I loved having a Boston Terrier so much that, after finishing my master’s degree in 2000, I wanted another one. So I looked through the ads in the Orlando Sentinel and saw that someone in Kissimmee was selling Boston Terrier puppies. (Again, I would approach getting a dog in a different way today, but even then, I still didn’t know much.) I called the number listed and spoke to a man, who said he had one puppy left, a boy, 12 weeks old. I’m sure I asked a few different questions, but the only one I can remember is, “Is he playful?” The man chuckled. “Oh, yes.” I made arrangements to come meet him. The guy told me that one other woman was coming to meet the dog that afternoon but that the first person there would get priority.
I ate lunch at Taco Bell, then got on the road. Kissimmee was about an hour from me, so I took toll road 417, the quickest, most direct route. After what should have been my last toll, I missed my exit. This meant getting off at the next exit, getting back on the highway and paying the toll I’d just paid, exiting and entering the highway again, and paying that same toll a third time. I was out of change. And, thanks to the large Diet Pepsi I’d had with lunch, I now really had to pee.
When I got to the breeder’s house, a family of three–the man I’d spoken to and his parents, I believe–met me at the door. I had beaten the other woman there! The first thing I said was, “I hate to be so rude, but can I please use your bathroom?” They seemed surprised, but they let me use it. When I came out, I met the puppy.
His ears back against his head in excitement, he ran up to me and put his front paws on my leg. He wagged his stumpy little tail. At eight pounds, he was about twice Petey’s puppy size, but he seemed so tiny, especially next to his parents, who were both very muscular. They definitely belonged to the larger weight class of Bostons. His markings resembled Petey’s; he had the same black spot on the top of his head and a full black mask. But his coat was coarser and had streaks of gold throughout it.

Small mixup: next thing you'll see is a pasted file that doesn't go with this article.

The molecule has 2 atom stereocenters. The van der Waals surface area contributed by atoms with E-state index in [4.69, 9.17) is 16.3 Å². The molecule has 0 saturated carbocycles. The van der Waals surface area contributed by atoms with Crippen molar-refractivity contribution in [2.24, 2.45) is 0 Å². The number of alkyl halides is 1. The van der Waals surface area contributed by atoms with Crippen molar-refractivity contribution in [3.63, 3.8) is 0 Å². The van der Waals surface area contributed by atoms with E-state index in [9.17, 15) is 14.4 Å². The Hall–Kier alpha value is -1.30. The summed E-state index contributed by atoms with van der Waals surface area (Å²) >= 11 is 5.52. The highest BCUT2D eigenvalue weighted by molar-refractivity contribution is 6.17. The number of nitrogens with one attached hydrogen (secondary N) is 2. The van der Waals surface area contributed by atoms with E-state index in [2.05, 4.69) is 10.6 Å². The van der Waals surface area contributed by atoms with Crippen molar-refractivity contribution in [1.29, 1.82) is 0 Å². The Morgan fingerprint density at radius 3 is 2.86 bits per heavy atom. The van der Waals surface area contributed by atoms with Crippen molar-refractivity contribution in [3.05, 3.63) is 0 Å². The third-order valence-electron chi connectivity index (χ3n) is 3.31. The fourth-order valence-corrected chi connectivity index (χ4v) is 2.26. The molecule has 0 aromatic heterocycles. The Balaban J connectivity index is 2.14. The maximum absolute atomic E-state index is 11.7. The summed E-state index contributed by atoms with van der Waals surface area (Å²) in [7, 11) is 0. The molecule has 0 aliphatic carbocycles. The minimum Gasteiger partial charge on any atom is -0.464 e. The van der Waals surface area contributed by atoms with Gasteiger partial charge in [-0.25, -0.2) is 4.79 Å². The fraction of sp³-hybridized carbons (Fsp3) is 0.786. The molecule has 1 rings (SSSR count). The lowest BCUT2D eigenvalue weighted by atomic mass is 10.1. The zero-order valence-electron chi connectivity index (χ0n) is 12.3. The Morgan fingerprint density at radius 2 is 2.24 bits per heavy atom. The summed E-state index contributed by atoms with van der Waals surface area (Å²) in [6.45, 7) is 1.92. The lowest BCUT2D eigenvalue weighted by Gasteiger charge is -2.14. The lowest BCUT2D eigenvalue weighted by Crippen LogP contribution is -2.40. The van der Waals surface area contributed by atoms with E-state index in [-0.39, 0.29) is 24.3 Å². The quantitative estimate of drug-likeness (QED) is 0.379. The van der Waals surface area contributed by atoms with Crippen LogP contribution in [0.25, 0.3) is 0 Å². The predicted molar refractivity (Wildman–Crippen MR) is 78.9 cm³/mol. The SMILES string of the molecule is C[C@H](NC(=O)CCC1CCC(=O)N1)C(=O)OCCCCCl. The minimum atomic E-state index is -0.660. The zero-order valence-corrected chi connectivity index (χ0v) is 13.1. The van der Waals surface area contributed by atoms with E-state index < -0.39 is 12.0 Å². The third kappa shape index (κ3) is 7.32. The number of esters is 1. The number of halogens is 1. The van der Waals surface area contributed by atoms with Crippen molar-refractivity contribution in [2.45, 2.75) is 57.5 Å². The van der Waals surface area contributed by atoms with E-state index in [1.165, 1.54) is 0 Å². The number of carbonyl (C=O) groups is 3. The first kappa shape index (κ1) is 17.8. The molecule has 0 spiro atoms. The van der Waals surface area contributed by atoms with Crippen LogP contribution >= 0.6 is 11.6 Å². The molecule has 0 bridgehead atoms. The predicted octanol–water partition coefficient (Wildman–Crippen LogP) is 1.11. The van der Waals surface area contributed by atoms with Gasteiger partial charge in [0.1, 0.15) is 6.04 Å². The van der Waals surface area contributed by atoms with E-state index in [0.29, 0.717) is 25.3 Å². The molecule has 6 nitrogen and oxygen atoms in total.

He chased his mom and dad, who ran outside. As I talked to the family about things like health history and how much they wanted for the pup, the dogs ran back in, and the puppy quickly peed under the dining room table before bouncing back to me. I sat on the floor and played with him. In the meantime, the doorbell rang, and the man went to answer it. I could hear him telling someone that the dog had been claimed. “Are you serious?” I heard a woman’s disappointed voice say. When they guy came back, he said he was glad that I’d gotten there first.
I asked if they’d been calling the puppy anything. The man I’d spoken with earlier grinned and said, “Homer.” The mom said she’d been calling him “R.J.” for “Rocky Junior.” His father’s name was Rocky, and a little later, I heard someone call the mother “Adrian.” Rocky and Adrian! Perfect names.
As we left, I sensed the family’s sadness. He was the last puppy from the litter, and they had considered keeping him. They told me he would sleep on my pillow all night long without making a peep. The oldest woman gave him kisses.
My boyfriend at the time drove my car so that I could hold the dog on my lap. He was such a warm puppy. As I stroked his back, he whined. It was a constant puppy whine that, in the 13 years of his life, he would never outgrow. His head lowered, he looked up at me through his eyebrows. That’s when I thought, Ben. Benjamin. But Ben or Benji for short. It just fit his demeanor.
After a stop at PetSmart for puppy food, some new toys, and another kennel, we took Ben to meet Petey. There was a park right next to where I lived, so we took both dogs there and had them meet in a neutral spot. Then we all walked back to my apartment together. Ben took a long nap on my bed, and when he woke up, Petey danced around him and dodged him, wanting to play. Ben growled this adorable noise that sounded like a slow, quiet power drill. He didn’t like Petey in his face. Oh, but he’d get used to it.